Section: New Results

Graph theory

Participants : Nathann Cohen, Frédéric Havet.

Graph Colouring

Steinberg-like Theorems for Backbone Colouring

Motivated by some channel assignment problem, we study the following variation of graph colouring problem. A function f:V(G){1,,k} is a (proper) k-colouring of G if |f(u)f(v)|1, for every edge uvE(G). The chromatic number χ(G) is the smallest integer k for which there exists a proper k-colouring of G. Given a graph G and a subgraph H of G, a circular q-backbone k-colouring c of (G,H) is a k-colouring of G such that q|c(u)c(v)|kq, for each edge uvE(H). The circular q-backbone chromatic number of a graph pair (G,H), denoted CBCq(G,H), is the minimum k such that (G,H) admits a circular q-backbone k-colouring. In [19] , we first show that if G is a planar graph containing no cycle on 4 or 5 vertices and HG is a forest, then CBC2(G,H)7. Then, we prove that if HG is a forest whose connected components are paths, then CBC2(G,H)6.

Complexity of Greedy Edge-colouring

The Grundy index of a graph G=(V,E) is the greatest number of colours that the greedy edge-colouring algorithm can use on G. In [33] , we prove that the problem of determining the Grundy index of a graph G=(V,E) is NP-hard for general graphs. We also show that this problem is polynomial-time solvable for caterpillars. More specifically, we prove that the Grundy index of a caterpillar is Δ(G) or Δ(G)+1 and present a polynomial-time algorithm to determine it exactly.

Proper Orientation Number

An orientation of a graph G is a digraph D obtained from G by replacing each edge by exactly one of the two possible arcs with the same endvertices. For each vV(G), the indegree of v in D, denoted by dD-(v), is the number of arcs with head v in D. An orientation D of G is proper if dD-(u)dD-(v), for all uvE(G). The proper orientation number of a graph G, denoted by χ(G), is the minimum of the maximum indegree over all its proper orientations. It is well-known that χ(G)χ(G)+1Δ(G)+1, for every graph G, where χ(G) and Δ(G) denotes the chromatic number and the maximum degree of G. In other words, the proper orientation number (plus one) is an upper bound on the chromatic number which is tighter than the maximum degree.

In [17] , we ask whether the proper orientation number is really a more accurate bound than the maximum degree in the following sense : does there exists a positive ϵ and such that χ(G)ϵ·χ(G)+(1-ϵ)Δ(G).

As an evidence to this, we prove that if G is bipartite (i.e. χ(G)2) then χ(G)Δ(G)+Δ(G)/2+1.

However, the proper orientation number has the drawback to be difficult to compute. We prove in [17] that deciding whether χ(G)Δ(G)-1 is already an NP-complete problem on graphs with Δ(G)=k, for every k3. We also show that it is NP-complete to decide whether χ(G)2, for planar subcubic graphs G. Moreover, we prove that it is NP-complete to decide whether χ(G)3, for planar bipartite graphs G with maximum degree 5.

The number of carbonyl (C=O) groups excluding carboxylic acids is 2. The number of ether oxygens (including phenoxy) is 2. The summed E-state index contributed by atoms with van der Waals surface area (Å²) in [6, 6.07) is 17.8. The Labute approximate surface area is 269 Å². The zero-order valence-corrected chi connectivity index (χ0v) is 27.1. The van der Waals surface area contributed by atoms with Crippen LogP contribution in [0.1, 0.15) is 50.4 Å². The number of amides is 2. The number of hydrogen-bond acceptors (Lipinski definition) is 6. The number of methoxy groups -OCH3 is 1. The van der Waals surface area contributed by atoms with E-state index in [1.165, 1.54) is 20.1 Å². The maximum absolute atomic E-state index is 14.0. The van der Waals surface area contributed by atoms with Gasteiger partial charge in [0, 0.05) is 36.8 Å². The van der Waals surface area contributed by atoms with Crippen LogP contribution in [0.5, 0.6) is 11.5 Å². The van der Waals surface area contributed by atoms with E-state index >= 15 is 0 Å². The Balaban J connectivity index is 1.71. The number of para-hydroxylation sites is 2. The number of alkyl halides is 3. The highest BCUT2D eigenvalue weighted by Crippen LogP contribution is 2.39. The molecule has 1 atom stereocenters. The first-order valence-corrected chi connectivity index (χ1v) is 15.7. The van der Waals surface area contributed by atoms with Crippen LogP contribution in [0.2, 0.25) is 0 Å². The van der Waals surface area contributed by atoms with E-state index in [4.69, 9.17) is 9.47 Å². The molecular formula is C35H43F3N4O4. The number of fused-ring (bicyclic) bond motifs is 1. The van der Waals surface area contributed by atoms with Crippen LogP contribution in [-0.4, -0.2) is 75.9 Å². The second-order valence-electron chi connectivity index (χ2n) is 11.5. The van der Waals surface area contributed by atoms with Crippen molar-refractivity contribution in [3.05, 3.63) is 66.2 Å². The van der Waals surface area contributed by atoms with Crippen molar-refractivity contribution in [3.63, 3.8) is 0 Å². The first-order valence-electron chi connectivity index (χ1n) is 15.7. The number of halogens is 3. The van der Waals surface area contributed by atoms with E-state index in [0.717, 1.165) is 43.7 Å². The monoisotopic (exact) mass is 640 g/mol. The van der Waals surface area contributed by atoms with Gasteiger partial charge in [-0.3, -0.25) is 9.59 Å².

Nevertheless, it might be interesting to bound the proper orientation number on some graph families. In particular, if we prove that for a graph with treewidth at most t, the proper orientation number is bounded by a function of t, this would imply that finding the proper orientation number of a graph with bounded treewidth is polynomial-time solvable. In [17] we prove χ(G)4 if G is a tree (or equivalently a graph with treewidth at most 1). In [53] , we study the cacti which is a special class of graphs with treewidth at most 2. We prove that χ(G)7 for every cactus. We also prove that the bound 7 is tight by showing a cactus having no proper orientation with maximum indegree less than 7. We also prove that any planar claw-free graph has a proper orientation with maximum indegree at most 6 and that this bound can also be attained.

Subdivisions of Digraphs

An important result in the Roberston and Seymour minor theory is the polynomial-time algorithm to solve the so-called Linkage Problem. This implies in particular, that for any fixed graph H, deciding whether a graph G contains a subdivision of H as a subgraph can be solved in polynomial time.

We consider the directed analogue F-subdivision problem, which is an analogue for directed graphs (i.e. digraphs). Given a directed graph D, does it contain a subdivision of a prescribed digraph F? In [20] , we give a number of examples of polynomial instances, several NP-completeness proofs as well as a number of conjectures and open problems. In [62] , we give further support to several open conjectures and speculations about algorithmic complexity of finding F-subdivisions. In particular, up to 5 exceptions, we completely classify for which 4-vertex digraphs F, the F-subdivision problem is polynomial-time solvable and for which it is NP-complete. While all NP-hardness proofs are made by reduction from some version of the 2-linkage problem in digraphs, some of the polynomial-time solvable cases involve relatively complicated algorithms.